Despite the pain we face on a daily basis, that our doctors so often ignore…

Despite the anger that builds towards a medical system that is relatively clueless about our conditions…

Despite the frustrations we face when those we love fail to understand what we’re going through…

… Despite it all, hope remains!

There is little easy about the Chiari fight (and that of its co-morbid conditions), but it is easy to lose hope! The thing about that however, is if you look at the complexities of our bodies and the conditions we face, one thing is for sure, we weren’t created for easy! Coping with conditions like Chiari Malformations, Ehlers-Danlos Syndromes, and their many ugly friends can be a very daunting task that we all have to face. There are many challenges, including chronic pain that can be severe, fatigue that can be debilitating, the fight with doctors for proper diagnosis and treatment, the fight with loved ones to be understood and supported, and the general lack of awareness of these conditions in the public. It is easy to lose sight of the light at the end of the tunnel. But, even with all the hardships we face, there is a lot to still be hopeful about.

Education & Research 
One of the most frustrating aspects of dealing with Chiari and its comorbidities is the lack of education within the medical community. There is little more disconcerting than walking into a doctor’s appointment and being asked to spell your condition, so the doctor can Google it. These appointments often end in tears because the doctor has absolutely no clue about our condition, but this is improving. Just ten years ago, few of the doctors we encountered had heard of Chiari Malformation, we had to explain it to almost every doctor we came across, regardless of their specialty. This is happening far less now. While there are still many misconceptions that medical professionals tend to have about these conditions, many have a general level of familiarity now. That means we are making real progress and the future is looking brighter. In a recent webinar on Chiari, Complex Chiari and Craniocervical Instability, Complex Chiari expert, Dr. Paolo Bolognese shared the following:

In reference to the association between EDS and Complex Chiari, Dr. Bolognese shared that he stumbled upon the association in 2002 during office visits, when he saw a half dozen patients in a 2-week period diagnosed with both. After consulting colleagues and experts in genetics and connective tissue disorders, Dr. Bolognese and his colleague, Dr. Milhorat, conducted a pilot study of the association and published their findings in a major neurosurgical journal in 2006. These findings were met with much skepticism among even the world’s top Chiari experts. In 2017, however, at the XXIX ASAP Conference on CM1, Dr. Bolognese submitted a questionnaire to these top experts. 63 experts from 4 countries responded. 77.5% agreed that there is an association between EDS and CM1. 99.5% agreed about the existence of Complex Chiari. On this fight to get other experts to see the connection, Dr. Bolognese said, “Science does not have a linear behavior. It goes in accelerations, stops, accelerations, stops, some steps backwards, some steps forward. So, it took 12 years to convince most of the leading experts in our field. It will take 12 more years to convince the ‘regular’ neurosurgeons. It will take 12 more years to convince primary care physicians.”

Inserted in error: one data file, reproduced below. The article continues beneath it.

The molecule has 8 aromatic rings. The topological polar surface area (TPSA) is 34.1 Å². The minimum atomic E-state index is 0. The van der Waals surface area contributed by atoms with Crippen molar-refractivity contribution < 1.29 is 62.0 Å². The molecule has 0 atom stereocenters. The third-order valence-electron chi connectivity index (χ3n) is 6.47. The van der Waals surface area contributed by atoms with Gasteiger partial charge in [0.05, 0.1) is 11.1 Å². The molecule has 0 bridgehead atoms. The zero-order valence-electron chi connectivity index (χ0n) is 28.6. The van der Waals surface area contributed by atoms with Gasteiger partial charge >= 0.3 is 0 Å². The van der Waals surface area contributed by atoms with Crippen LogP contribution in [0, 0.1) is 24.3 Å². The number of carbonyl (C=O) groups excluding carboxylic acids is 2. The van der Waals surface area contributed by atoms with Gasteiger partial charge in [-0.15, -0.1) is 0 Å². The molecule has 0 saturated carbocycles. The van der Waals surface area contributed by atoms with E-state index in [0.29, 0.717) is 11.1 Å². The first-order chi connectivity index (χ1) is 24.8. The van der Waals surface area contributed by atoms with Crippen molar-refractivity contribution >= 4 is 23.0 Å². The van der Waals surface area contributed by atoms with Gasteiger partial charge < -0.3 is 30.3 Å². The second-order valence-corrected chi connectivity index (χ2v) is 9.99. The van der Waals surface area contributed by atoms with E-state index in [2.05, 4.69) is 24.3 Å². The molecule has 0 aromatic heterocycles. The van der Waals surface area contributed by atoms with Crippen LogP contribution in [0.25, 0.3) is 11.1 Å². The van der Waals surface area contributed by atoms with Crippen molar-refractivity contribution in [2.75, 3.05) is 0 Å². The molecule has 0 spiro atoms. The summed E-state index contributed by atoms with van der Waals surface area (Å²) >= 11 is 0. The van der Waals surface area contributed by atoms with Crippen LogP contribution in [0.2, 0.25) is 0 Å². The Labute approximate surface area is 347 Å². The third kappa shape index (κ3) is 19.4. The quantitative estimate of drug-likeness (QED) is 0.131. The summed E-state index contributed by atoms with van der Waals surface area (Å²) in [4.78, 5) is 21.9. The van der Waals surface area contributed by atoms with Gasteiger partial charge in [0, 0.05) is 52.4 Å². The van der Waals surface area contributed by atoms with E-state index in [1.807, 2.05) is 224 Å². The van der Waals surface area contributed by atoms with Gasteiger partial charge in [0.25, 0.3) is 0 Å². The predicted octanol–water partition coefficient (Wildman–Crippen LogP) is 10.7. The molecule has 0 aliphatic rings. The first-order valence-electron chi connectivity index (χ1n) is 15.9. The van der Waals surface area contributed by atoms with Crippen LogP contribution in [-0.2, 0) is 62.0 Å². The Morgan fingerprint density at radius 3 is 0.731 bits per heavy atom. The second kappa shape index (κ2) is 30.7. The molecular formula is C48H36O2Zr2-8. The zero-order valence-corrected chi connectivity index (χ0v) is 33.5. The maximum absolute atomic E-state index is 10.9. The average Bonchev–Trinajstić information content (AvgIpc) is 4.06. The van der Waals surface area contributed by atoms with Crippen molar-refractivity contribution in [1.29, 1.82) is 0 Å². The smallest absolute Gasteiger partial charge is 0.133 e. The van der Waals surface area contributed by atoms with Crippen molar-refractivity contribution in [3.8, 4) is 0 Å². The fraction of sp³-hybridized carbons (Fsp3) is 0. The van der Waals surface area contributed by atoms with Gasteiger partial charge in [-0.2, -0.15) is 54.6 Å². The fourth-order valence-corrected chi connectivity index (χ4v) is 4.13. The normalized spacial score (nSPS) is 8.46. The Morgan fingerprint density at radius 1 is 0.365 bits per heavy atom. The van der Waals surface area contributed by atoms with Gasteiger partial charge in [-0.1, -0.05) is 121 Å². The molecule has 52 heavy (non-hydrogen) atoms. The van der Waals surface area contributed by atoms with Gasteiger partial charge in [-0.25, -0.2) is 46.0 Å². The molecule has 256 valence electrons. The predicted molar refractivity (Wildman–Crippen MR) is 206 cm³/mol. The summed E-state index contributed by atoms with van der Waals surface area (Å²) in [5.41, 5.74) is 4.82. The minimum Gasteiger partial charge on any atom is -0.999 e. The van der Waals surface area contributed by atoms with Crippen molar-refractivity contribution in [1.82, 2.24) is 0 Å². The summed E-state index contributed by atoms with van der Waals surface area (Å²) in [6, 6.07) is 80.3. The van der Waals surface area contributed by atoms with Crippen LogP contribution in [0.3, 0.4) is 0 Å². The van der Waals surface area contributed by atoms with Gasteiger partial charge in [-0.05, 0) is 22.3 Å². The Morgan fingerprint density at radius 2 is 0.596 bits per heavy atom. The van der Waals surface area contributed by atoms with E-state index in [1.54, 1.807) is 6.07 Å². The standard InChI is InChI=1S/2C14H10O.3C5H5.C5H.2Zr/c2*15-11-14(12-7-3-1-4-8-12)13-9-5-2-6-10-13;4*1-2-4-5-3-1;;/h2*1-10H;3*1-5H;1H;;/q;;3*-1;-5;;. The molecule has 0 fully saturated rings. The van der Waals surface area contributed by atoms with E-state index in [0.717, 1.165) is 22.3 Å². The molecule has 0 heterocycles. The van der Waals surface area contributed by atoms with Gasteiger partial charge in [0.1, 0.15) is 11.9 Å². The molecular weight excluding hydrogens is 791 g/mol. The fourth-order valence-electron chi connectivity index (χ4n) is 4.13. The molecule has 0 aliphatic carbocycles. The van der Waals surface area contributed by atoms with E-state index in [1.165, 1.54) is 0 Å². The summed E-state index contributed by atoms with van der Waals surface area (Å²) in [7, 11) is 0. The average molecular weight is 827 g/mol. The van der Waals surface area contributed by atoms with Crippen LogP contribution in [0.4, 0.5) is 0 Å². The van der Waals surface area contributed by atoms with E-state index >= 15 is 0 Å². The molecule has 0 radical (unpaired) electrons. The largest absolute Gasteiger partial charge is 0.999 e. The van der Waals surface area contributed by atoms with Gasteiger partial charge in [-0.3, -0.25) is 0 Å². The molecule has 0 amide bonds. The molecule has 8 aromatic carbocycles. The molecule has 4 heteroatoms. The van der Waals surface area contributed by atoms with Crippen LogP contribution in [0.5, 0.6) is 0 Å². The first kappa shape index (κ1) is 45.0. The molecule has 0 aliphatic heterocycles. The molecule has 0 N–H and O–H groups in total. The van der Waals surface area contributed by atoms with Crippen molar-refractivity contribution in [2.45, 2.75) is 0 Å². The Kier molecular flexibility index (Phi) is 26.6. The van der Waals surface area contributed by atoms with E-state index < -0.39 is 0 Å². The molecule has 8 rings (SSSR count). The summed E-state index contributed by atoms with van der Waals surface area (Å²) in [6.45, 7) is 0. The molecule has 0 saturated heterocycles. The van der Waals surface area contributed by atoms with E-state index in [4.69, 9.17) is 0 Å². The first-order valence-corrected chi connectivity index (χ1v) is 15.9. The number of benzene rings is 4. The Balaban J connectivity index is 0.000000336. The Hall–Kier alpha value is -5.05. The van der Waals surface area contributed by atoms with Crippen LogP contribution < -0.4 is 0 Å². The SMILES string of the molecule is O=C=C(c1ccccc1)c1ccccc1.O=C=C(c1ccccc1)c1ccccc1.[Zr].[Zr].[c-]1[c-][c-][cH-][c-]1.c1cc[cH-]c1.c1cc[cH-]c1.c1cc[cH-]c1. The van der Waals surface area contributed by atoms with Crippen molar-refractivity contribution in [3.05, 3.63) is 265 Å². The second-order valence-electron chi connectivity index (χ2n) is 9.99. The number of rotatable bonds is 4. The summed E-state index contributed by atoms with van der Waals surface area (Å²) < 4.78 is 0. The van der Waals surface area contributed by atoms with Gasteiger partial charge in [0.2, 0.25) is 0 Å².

While this delay in translating research and scientific discovery into medical practice is frustrating for us as patients, there are also some great reasons to be hopeful. First, there are doctors who have dedicated their careers to helping us find answers and improving our quality of life in the meantime. These doctors are willing to put their professional reputations on the line and face the critics to make improvements in our treatment outcomes. Second, the experts are being convinced, and as more experts come to believe in what we, the patient community, already know to be true, it is more likely that younger generations of doctors and researchers will want to get involved in these areas of research. While many of us are suffering and fighting for care by physicians who fully understand the complexities of our conditions, progress is being made that will likely revolutionize the future of patient care.

In addition to this little snapshot into the experts’ world, anyone who has spent any time in online support groups over the last decade can tell you that patients are getting diagnosed sooner, tested for comorbid conditions more often, and are having better surgical outcomes because they are better informed and are asking all the right questions of their doctors. This trend is likely to continue as patients now have better access to pertinent research information through a wide variety of educational materials offered online by Chiari and EDS non-profit organizations. It is finally OUR time and each of us can do our part to make the most of it, by educating ourselves and sharing information with others, as well as supporting the organizations that make this information available to us.